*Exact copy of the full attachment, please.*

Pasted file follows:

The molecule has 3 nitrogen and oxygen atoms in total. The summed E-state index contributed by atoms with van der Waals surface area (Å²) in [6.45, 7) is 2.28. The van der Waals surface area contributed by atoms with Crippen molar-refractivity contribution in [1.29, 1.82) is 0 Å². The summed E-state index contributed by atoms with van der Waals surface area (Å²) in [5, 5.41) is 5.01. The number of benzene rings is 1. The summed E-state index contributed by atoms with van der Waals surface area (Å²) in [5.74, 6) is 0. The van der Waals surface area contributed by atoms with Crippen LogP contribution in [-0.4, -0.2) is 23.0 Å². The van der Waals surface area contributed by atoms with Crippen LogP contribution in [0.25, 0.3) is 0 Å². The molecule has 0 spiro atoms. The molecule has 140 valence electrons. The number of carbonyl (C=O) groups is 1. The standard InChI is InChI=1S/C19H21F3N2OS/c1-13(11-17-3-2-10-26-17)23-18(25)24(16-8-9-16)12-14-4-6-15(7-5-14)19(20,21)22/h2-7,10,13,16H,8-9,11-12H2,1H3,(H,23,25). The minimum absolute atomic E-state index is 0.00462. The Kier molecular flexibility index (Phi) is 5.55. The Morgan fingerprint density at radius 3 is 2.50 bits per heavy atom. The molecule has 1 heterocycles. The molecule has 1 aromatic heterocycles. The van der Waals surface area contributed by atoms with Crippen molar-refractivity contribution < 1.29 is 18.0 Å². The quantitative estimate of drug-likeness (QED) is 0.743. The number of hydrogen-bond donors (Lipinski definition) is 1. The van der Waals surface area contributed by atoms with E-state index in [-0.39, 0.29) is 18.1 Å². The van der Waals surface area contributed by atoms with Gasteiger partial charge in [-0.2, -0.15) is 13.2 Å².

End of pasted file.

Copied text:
The molecule has 3 nitrogen and oxygen atoms in total. The summed E-state index contributed by atoms with van der Waals surface area (Å²) in [6.45, 7) is 2.28. The van der Waals surface area contributed by atoms with Crippen molar-refractivity contribution in [1.29, 1.82) is 0 Å². The summed E-state index contributed by atoms with van der Waals surface area (Å²) in [5, 5.41) is 5.01. The number of benzene rings is 1. The summed E-state index contributed by atoms with van der Waals surface area (Å²) in [5.74, 6) is 0. The van der Waals surface area contributed by atoms with Crippen LogP contribution in [-0.4, -0.2) is 23.0 Å². The van der Waals surface area contributed by atoms with Crippen LogP contribution in [0.25, 0.3) is 0 Å². The molecule has 0 spiro atoms. The molecule has 140 valence electrons. The number of carbonyl (C=O) groups is 1. The standard InChI is InChI=1S/C19H21F3N2OS/c1-13(11-17-3-2-10-26-17)23-18(25)24(16-8-9-16)12-14-4-6-15(7-5-14)19(20,21)22/h2-7,10,13,16H,8-9,11-12H2,1H3,(H,23,25). The minimum absolute atomic E-state index is 0.00462. The Kier molecular flexibility index (Phi) is 5.55. The Morgan fingerprint density at radius 3 is 2.50 bits per heavy atom. The molecule has 1 heterocycles. The molecule has 1 aromatic heterocycles. The van der Waals surface area contributed by atoms with Crippen molar-refractivity contribution < 1.29 is 18.0 Å². The quantitative estimate of drug-likeness (QED) is 0.743. The number of hydrogen-bond donors (Lipinski definition) is 1. The van der Waals surface area contributed by atoms with E-state index in [-0.39, 0.29) is 18.1 Å². The van der Waals surface area contributed by atoms with Gasteiger partial charge in [-0.2, -0.15) is 13.2 Å².